Landlords who are renting to tenants in the Abbotsford, BC area must use tenancy agreements that are required to adhere to the Residential Tenancy Act and the Manufactured Home Park Tenancy Act. A written agreement is required for each tenancy, and a signature and date are required as well. Landlords are to issue a copy of the agreement to their tenants no longer than 21 days from the date of the agreement. Once a security deposit is paid, however, tenancy has been established. This remains true, regardless of whether there is a written tenancy agreement or not.
Standard Items to Include on the Tenancy Agreement
To ensure fairness and equity, all agreements should include standard items for the protection of both the landlord and the tenant. Some terms on the tenancy agreement are negotiated between the landlord and the tenant. Those terms typically include:
The parties involved in the lease: The complete legal names of the tenant(s) and the landlord(s) should be included.
The duration of the tenancy: A lease may be fixed term or periodic.
- Fixed-term – This type of tenancy is designated for a set period of time (a week, a month, a year, etc.). The agreement cannot end before the specified date, unless both parties agree in writing or if an arbitrator orders the termination of the agreement. There may be a “move out” clause in the lease. This clause requires the tenant to move out on the date that the agreement ends. This clause cannot be enforced unless both parties initial this term on the agreement. If there is no mention of what happens at the end of the fixed-term, the tenancy evolves into a periodic tenancy, with no exact end date. The tenant will not have to sign a new fixed term agreement or move out.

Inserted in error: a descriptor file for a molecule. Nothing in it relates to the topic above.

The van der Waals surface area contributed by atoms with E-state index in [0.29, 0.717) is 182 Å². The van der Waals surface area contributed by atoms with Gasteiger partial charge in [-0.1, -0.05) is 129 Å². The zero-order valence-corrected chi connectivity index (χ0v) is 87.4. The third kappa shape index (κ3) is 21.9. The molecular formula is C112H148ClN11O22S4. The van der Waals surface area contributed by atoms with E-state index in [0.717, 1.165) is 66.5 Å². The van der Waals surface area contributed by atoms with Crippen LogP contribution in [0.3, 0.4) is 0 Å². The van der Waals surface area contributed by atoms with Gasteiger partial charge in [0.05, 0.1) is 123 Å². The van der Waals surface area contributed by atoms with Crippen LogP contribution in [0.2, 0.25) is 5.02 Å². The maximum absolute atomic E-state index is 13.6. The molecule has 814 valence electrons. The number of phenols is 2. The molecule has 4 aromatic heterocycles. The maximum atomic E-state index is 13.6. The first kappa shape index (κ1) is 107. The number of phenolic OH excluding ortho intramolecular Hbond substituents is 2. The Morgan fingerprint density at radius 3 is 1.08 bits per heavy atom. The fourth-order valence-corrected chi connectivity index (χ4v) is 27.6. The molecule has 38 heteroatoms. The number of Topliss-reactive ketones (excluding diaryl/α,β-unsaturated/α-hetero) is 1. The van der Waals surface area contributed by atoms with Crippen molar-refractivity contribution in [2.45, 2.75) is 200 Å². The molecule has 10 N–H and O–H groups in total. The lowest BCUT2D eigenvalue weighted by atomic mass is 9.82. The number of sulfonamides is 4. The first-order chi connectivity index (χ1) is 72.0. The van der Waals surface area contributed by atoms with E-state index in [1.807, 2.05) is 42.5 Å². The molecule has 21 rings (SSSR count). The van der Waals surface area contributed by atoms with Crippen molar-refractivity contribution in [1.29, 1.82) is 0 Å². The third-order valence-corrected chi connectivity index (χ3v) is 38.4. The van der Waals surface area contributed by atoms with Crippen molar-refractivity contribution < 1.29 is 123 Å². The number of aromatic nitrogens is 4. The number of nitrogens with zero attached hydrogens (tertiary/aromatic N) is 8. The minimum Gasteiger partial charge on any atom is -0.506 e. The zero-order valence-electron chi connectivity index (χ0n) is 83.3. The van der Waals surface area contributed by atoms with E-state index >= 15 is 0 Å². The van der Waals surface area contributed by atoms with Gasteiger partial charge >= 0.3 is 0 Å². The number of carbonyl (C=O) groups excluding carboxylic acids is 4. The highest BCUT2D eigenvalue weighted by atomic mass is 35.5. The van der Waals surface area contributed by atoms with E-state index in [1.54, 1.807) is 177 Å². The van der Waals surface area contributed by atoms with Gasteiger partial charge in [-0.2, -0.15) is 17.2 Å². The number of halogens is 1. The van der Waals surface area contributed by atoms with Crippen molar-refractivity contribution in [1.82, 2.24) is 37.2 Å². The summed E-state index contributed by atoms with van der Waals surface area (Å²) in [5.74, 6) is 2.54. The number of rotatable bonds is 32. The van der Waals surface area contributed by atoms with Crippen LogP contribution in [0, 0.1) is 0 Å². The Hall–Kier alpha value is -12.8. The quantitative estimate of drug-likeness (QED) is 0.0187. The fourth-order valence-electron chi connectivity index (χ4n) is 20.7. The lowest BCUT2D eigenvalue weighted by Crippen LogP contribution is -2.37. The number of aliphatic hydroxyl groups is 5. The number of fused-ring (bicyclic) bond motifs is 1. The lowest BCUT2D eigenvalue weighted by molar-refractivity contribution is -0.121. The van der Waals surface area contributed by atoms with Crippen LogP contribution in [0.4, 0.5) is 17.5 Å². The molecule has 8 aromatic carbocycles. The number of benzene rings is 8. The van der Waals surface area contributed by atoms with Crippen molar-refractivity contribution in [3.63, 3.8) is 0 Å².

- Periodic – Month to month leases are an example of a periodic tenancy. This type of tenancy does not specify an exact end date. It continues until one of the parties serves notice or until both parties agree to end the agreement.
Rent: Explicitly state the amount due, as well as the time it is due. The agreement should also clearly inform the tenant of any items that are included with rent, like cable or utilities. It should also specify if there are refundable or non-refundable fees.
Deposits: Specify the deposit amount and time required. A landlord cannot request more than one security deposit fee or one pet deposit fee per unit. Each of those deposits should not exceed more than half a month’s rent. Also note that landlords of manufactured home parks are not permitted to request deposits from tenants.
Pets: State if pets are permitted, and indicate restrictions if so.
How a Lawyer Can Assist With Residential Tenancy Applications
You may already have issues pending with a residential tenancy application. If so, it’s important to see a lawyer who has experience in this field and is familiar with this type case law. Having an attorney on your side means having expertise in an area that you’re probably unfamiliar with. There are many services an experienced landlord / tenant attorney can cover for you.
- Work with both parties to try to resolve the problem out of court
- Research prior arbitration decisions in like cases
- Assist you in applying online or in person for dispute resolution at Service BC locations in your area
- Help you complete appropriate forms for the courts if you are applying to impose a Residential Tenancy Branch order
When you find yourself in a legal situation, you need a legal professional. Contact an attorney to get the expert assistance you need with your residential tenancy applications.